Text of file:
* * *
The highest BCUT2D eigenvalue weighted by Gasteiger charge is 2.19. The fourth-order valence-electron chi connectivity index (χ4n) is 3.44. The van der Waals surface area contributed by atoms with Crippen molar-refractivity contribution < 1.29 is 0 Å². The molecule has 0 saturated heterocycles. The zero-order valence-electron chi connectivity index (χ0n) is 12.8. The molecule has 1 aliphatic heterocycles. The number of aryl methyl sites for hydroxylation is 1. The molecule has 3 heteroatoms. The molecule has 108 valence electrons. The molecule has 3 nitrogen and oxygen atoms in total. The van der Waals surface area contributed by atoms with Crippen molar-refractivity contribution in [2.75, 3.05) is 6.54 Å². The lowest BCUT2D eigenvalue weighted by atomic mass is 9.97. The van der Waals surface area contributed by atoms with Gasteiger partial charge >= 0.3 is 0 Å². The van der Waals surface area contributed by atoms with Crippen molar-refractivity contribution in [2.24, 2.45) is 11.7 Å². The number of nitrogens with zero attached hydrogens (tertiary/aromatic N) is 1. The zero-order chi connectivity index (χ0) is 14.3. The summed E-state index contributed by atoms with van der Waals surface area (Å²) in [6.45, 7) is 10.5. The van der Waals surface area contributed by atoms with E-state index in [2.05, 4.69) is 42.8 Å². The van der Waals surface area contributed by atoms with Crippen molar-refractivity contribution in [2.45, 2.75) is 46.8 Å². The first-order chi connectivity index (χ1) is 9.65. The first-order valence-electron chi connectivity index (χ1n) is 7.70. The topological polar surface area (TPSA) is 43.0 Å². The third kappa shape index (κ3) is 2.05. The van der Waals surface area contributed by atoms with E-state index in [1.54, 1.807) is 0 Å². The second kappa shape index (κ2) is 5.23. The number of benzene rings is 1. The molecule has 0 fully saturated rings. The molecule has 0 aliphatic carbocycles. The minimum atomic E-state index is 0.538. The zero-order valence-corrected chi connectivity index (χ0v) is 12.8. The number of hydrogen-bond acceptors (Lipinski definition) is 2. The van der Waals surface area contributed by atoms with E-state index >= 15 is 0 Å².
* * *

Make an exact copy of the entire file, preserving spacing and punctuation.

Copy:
The highest BCUT2D eigenvalue weighted by Gasteiger charge is 2.19. The fourth-order valence-electron chi connectivity index (χ4n) is 3.44. The van der Waals surface area contributed by atoms with Crippen molar-refractivity contribution < 1.29 is 0 Å². The molecule has 0 saturated heterocycles. The zero-order valence-electron chi connectivity index (χ0n) is 12.8. The molecule has 1 aliphatic heterocycles. The number of aryl methyl sites for hydroxylation is 1. The molecule has 3 heteroatoms. The molecule has 108 valence electrons. The molecule has 3 nitrogen and oxygen atoms in total. The van der Waals surface area contributed by atoms with Crippen molar-refractivity contribution in [2.75, 3.05) is 6.54 Å². The lowest BCUT2D eigenvalue weighted by atomic mass is 9.97. The van der Waals surface area contributed by atoms with Gasteiger partial charge >= 0.3 is 0 Å². The van der Waals surface area contributed by atoms with Crippen molar-refractivity contribution in [2.24, 2.45) is 11.7 Å². The number of nitrogens with zero attached hydrogens (tertiary/aromatic N) is 1. The zero-order chi connectivity index (χ0) is 14.3. The summed E-state index contributed by atoms with van der Waals surface area (Å²) in [6.45, 7) is 10.5. The van der Waals surface area contributed by atoms with E-state index in [2.05, 4.69) is 42.8 Å². The van der Waals surface area contributed by atoms with Crippen molar-refractivity contribution in [2.45, 2.75) is 46.8 Å². The first-order chi connectivity index (χ1) is 9.65. The first-order valence-electron chi connectivity index (χ1n) is 7.70. The topological polar surface area (TPSA) is 43.0 Å². The third kappa shape index (κ3) is 2.05. The van der Waals surface area contributed by atoms with E-state index in [1.54, 1.807) is 0 Å². The second kappa shape index (κ2) is 5.23. The number of benzene rings is 1. The molecule has 0 fully saturated rings. The molecule has 0 aliphatic carbocycles. The minimum atomic E-state index is 0.538. The zero-order valence-corrected chi connectivity index (χ0v) is 12.8. The number of hydrogen-bond acceptors (Lipinski definition) is 2. The van der Waals surface area contributed by atoms with E-state index >= 15 is 0 Å².